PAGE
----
The Plague Dogs


Adventure / Animation / Drama

IMDb Rating 7.9 10 6017


Uploaded By: FREEMAN
Downloaded 15,049 times
January 15, 2019 at 02:24 PM



John Hurt as Snitter
Nigel Hawthorne as Dr. Boycott
Judy Geeson as Pekingese
720p.BLU 1080p.BLU
859.01 MB
24 fps
1hr 43 min
P/S 3 / 5
1.63 GB
24 fps
1hr 43 min
P/S 1 / 13

Movie Reviews

Reviewed by budmassey 10 / 10

The film noir of animated features.

Don't even think about showing this one to the kiddies. It's about two abused lab animals that escape only to find that the experiments that have been conducted on them leave them unfit to survive in the wild. Their desperate flight for survival leads them through a series of cruelties, heaped upon their lives already made wretched by torturous and seemingly unnecessary experimentation, that culminate in one of the most moving moments in the history of animation.

I've always thought that animation could be more than an after-market money-machine vehicle for creating cloyingly sweet garbage for which actors can earn voice-over money without having to be too closely associated with the work. And yes, that's what I think most animated features are.

But not this one.

Animation is a way of depicting what cannot be shown in live action films. In this case, we explore the tragedy of animal abuse in a way that will never let you forget what a crime it really is. Plague Dogs is insightful, brutally honest, and unflinchingly direct in exposing the gruesome truth about animal research. This is one of the greatest animated films ever made. I cannot recommend it highly enough.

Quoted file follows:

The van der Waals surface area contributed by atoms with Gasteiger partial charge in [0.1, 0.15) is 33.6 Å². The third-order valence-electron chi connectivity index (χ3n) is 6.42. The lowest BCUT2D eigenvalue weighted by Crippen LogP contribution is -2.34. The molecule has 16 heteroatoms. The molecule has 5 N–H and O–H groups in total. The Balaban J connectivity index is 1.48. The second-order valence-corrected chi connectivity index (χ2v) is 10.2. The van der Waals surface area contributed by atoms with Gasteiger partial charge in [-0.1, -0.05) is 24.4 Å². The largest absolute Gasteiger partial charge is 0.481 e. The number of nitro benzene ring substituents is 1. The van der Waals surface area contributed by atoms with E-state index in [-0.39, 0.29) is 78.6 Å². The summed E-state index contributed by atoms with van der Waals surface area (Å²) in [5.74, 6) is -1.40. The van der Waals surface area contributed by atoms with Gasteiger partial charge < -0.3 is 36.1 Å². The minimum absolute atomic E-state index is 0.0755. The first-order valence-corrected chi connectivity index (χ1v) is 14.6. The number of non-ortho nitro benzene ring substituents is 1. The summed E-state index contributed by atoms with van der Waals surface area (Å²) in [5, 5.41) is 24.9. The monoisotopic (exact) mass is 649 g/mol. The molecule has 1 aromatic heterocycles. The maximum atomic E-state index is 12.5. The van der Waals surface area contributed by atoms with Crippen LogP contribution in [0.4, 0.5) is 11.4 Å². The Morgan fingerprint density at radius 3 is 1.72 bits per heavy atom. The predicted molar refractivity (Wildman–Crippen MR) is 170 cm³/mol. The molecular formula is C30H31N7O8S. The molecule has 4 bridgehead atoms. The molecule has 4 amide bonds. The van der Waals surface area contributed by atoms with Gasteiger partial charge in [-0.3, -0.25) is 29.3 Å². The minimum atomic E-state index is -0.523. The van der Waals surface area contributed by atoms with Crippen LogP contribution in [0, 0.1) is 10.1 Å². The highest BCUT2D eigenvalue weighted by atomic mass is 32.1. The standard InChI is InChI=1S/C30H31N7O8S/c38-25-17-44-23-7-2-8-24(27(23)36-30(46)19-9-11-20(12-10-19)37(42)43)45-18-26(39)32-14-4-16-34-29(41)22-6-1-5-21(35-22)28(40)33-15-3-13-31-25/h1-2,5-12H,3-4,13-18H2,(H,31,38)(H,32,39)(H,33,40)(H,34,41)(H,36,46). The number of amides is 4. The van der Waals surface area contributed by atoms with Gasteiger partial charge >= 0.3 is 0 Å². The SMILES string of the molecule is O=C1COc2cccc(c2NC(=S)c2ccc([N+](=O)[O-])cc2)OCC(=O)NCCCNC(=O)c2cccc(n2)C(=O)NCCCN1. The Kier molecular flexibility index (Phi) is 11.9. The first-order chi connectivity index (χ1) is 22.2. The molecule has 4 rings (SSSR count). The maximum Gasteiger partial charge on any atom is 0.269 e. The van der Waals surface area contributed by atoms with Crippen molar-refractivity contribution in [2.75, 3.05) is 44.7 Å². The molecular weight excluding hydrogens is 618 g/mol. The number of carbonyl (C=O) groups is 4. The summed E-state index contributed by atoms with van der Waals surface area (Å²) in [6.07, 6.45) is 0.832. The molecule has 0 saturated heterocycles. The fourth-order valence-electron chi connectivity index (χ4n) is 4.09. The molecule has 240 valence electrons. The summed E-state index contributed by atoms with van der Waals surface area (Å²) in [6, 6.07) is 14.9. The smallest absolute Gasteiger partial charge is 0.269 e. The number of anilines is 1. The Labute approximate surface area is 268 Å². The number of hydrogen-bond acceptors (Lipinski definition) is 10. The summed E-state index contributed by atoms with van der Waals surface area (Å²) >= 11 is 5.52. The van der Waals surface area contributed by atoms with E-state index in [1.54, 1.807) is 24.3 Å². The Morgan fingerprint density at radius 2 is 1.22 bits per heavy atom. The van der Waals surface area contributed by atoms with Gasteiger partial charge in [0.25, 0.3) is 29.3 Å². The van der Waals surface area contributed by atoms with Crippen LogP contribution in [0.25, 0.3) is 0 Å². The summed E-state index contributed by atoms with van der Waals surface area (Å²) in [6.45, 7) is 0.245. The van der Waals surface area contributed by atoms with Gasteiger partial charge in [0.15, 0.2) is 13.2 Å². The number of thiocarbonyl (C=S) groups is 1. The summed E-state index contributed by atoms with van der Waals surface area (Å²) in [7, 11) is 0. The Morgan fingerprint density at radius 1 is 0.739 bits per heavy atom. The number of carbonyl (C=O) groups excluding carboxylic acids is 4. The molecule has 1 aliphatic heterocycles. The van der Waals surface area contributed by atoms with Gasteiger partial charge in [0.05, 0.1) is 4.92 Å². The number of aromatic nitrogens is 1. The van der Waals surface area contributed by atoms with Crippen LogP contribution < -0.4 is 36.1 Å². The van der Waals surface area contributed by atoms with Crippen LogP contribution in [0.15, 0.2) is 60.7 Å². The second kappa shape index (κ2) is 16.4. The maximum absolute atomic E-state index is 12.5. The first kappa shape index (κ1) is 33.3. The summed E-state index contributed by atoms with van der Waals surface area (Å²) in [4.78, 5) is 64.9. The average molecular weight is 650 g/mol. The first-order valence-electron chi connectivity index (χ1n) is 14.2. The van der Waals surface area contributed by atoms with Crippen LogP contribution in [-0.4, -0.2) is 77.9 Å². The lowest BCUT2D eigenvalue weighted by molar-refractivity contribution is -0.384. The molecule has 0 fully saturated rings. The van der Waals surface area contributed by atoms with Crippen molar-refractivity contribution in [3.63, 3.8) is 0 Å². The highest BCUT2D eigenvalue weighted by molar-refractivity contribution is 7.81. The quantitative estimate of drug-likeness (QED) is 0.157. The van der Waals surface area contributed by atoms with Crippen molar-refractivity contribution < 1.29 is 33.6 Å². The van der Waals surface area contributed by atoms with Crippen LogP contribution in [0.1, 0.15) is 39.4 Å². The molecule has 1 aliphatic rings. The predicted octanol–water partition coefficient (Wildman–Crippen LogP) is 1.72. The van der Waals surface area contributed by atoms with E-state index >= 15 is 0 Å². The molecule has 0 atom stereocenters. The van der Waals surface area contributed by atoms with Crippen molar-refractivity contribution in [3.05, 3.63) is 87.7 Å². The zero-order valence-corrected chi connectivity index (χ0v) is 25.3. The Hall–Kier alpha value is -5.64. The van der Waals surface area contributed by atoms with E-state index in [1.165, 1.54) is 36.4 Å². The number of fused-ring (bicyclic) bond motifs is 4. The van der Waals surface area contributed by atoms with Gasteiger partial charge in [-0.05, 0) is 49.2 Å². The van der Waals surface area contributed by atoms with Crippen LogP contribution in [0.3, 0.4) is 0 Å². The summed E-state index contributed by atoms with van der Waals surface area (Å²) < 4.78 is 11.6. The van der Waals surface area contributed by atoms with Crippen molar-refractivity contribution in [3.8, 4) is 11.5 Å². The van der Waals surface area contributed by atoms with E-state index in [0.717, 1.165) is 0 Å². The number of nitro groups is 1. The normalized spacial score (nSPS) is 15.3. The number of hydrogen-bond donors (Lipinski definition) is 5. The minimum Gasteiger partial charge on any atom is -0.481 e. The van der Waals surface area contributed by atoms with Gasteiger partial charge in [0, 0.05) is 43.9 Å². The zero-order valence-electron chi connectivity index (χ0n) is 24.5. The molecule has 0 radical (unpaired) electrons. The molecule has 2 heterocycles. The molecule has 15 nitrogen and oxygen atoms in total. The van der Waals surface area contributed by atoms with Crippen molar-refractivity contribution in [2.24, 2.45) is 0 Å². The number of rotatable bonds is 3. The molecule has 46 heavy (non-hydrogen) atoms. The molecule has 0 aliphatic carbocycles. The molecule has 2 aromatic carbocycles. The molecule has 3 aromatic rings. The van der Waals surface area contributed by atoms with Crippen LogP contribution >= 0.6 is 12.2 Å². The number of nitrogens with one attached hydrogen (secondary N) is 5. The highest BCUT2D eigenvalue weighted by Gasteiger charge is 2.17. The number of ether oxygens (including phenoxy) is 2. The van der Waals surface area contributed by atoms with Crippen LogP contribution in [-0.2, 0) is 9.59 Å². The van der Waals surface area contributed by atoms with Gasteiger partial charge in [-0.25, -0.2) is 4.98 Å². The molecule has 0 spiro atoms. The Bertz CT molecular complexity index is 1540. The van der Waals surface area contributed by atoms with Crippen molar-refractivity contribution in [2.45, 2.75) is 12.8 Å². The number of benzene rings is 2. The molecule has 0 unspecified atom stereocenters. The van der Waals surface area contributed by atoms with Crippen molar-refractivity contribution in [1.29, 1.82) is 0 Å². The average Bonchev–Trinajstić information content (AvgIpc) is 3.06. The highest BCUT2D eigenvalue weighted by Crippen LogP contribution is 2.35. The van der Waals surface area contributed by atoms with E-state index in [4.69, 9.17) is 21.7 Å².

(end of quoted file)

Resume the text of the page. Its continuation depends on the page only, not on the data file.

Reviewed by itamarscomix 9 / 10

A tragic and moving tale

Richard Adams's novel 'The Plague Dogs' always stood in the shadow of his superior masterpiece - the classic 'Watership Down'. The same goes for the animated films, both of them directed by Martin Rosen. The animated version of The Plague Dogs, released four years after the acclaimed Watership Down, never quite achieved the kind of success its predecessor had; not because it wasn't as good, but because of pretty much the same reasons for the novel's limited success. While Watership Down hid violence and severe social-political criticism behind a disguise of a children's tale, The Plague Dogs is much more in-your-face, much less subtle, and makes no attempts to hide itself behind pretty words. The Plague Dogs is a tragic tale that is mercilessly critical toward modern society, taking a strict stand on the subject of cruelty to animals. The idea of an animated film strictly for adults was as difficult to swallow twenty years ago as the idea of a novel for adults told from an animal's point of view. Therefore, movie-goers didn't quite know what to make of the film; it didn't seem right for an adult to go watch an animated film about animals - and a parent who takes his little child to this film would face an even bigger problem of explaining to them why the bad people do such horrible things to the poor dogs.